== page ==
Definition of the derivative

The method we used in the previous section to find the gradient of a tangent to a graph at a point can actually be used to work out the gradient everywhere, simultaneously.


Let \(f(x)=x^2\). What is the gradient of the tangent line to the graph \(y=f(x)\) at a general point \((x,f(x))\) on this graph?


We calculate the same limit as in previous examples, using the variable \(x\) in place of a number:

\begin{align*} \lim_{\Delta x \to 0} \dfrac{f(x+\Delta x) - f(x)}{\Delta x} &= \lim_{\Delta x \to 0} \dfrac{(x+\Delta x)^2 - x^2}{\Delta x} \\ &= \lim_{\Delta x \to 0} \dfrac{x^2 + 2 x (\Delta x) + (\Delta x)^2 - x^2}{\Delta x} \\ &= \lim_{\Delta x \to 0} \bigl( 2x + \Delta x \bigr) = 2x. \end{align*}

Thus, the gradient of the tangent line at the point \((x,f(x))\) is \(2x\).

The derivative of a function \(f(x)\) is the function \(f'(x)\) which gives the gradient of the tangent to the graph \(y=f(x)\) at each value of \(x\). It is often also denoted \(\dfrac{dy}{dx}\). Thus

\[ f'(x) = \dfrac{dy}{dx} = \lim_{\Delta x \to 0} \dfrac{f(x+\Delta x)-f(x)}{\Delta x}. \]

The previous example shows that the derivative of \(f(x) = x^2\) is \(f'(x) = 2x\).

Exercise 2

Show that the derivative of \(f(x) = x^3\) is \(f'(x) = 3x^2\).

Functions which have derivatives are called differentiable. Not all functions are differentiable; in particular, to be differentiable, a function must be continuous. Almost all functions we meet in secondary school mathematics are differentiable. In particular, all polynomials, rational functions, exponentials, logarithms and trigonometric functions (such as \(\sin\), \(\cos\) and \(\tan\)) are differentiable.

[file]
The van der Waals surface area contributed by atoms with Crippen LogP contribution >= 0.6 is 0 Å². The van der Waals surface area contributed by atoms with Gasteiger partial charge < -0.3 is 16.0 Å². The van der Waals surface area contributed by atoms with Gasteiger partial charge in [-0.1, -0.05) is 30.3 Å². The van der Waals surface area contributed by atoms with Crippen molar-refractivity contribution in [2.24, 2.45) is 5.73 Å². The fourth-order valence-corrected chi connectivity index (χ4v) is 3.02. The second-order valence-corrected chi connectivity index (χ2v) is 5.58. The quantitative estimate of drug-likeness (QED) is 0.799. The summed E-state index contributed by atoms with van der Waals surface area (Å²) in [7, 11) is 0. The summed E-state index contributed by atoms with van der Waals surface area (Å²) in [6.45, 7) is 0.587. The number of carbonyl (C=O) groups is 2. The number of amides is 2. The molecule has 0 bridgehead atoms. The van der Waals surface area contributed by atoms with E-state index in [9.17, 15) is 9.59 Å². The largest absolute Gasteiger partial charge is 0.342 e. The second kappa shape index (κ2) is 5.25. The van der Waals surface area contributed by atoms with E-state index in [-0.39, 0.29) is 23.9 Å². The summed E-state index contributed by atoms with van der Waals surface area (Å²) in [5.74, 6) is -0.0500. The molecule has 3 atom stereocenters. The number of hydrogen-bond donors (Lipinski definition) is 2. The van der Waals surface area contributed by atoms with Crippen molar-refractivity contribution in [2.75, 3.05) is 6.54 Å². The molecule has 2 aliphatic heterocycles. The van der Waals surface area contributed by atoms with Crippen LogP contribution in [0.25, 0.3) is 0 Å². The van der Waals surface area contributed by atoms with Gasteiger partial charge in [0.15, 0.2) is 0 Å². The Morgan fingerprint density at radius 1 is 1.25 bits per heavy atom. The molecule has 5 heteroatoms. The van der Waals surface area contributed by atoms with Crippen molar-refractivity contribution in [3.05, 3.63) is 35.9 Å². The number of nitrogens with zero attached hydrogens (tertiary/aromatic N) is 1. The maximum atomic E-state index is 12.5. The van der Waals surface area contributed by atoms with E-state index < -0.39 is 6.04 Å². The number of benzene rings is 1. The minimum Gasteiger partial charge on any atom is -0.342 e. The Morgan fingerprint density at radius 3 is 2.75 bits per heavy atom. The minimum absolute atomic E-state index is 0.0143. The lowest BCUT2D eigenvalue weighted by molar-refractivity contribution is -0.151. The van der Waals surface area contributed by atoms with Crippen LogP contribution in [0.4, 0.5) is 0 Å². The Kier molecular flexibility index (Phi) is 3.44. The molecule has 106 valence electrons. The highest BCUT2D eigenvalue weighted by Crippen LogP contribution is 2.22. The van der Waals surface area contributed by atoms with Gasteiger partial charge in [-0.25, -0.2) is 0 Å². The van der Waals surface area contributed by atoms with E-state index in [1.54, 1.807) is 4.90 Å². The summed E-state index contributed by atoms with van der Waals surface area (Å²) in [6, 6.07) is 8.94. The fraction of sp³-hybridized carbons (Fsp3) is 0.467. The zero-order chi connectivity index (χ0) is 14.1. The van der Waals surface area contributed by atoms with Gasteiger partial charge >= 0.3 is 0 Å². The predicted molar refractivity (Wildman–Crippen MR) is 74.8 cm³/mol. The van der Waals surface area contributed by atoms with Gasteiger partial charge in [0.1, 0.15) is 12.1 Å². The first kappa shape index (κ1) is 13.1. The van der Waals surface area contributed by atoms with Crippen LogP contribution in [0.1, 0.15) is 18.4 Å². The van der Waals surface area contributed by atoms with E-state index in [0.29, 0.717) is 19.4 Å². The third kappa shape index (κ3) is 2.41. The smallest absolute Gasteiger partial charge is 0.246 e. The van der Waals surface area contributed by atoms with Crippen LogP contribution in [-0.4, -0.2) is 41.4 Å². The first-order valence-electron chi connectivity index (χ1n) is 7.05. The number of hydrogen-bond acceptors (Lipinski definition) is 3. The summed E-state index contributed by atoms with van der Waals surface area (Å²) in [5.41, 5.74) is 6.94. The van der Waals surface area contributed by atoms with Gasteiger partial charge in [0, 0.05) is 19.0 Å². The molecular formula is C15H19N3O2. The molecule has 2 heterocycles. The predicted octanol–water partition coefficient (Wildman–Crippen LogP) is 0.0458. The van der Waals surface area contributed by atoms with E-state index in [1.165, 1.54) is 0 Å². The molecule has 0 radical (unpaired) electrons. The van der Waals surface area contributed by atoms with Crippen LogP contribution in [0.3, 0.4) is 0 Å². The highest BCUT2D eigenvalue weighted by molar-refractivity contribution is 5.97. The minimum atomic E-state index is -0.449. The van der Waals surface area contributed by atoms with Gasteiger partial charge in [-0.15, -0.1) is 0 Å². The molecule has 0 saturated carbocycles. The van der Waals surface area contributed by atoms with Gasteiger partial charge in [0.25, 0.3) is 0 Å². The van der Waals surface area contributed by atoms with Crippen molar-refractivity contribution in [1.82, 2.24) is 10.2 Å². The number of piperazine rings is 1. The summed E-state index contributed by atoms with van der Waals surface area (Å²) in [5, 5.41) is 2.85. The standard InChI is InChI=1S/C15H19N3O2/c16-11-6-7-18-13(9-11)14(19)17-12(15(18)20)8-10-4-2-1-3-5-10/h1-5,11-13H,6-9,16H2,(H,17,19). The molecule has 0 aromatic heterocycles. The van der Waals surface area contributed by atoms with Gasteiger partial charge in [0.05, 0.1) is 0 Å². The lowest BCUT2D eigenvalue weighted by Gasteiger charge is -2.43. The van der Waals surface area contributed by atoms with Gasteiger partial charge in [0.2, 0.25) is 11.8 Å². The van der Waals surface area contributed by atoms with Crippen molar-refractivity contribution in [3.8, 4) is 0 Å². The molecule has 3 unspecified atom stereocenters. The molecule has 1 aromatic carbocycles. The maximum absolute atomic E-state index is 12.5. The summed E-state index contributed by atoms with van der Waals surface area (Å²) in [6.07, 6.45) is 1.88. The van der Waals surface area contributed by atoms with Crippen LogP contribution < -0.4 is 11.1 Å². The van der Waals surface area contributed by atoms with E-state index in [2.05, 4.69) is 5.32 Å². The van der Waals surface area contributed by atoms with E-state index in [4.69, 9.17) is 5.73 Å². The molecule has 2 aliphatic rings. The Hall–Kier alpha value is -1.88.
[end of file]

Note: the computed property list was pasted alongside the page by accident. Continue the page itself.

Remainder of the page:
Derivatives of exponential, logarithmic and trigonometric functions are discussed in the two modules Exponential and logarithmic functions and The calculus of trigonometric functions.

We shall say a little more about which functions are differentiable and which are not in the Appendix to this module.

In the following example and exercises, we differentiate constant and linear functions.

Exercise 3

Show that the derivative of a constant function \(f(x) = c\), with \(c\) a real constant, is given by \(f'(x) = 0\).


What is the derivative of the linear function \(f(x) = 3x + 7\)?


We calculate

\begin{align*} f'(x) &= \lim_{\Delta x \to 0} \dfrac{f(x+\Delta x) - f(x)}{\Delta x} \\ &= \lim_{\Delta x \to 0} \dfrac{3(x + \Delta x) + 7 - 3x - 7}{\Delta x} \\ &= \lim_{\Delta x \to 0} \dfrac{3\,\Delta x}{\Delta x} = 3. \end{align*}

Thus \(f'(x) = 3\). (This answer makes sense, as the graph of \(y=f(x)\) is the line \(y=3x+7\), which has gradient 3.)

Exercise 4

Show that the derivative of a linear function \(f(x) = ax+b\), with \(a,b\) real constants, is \(f'(x) = a\).

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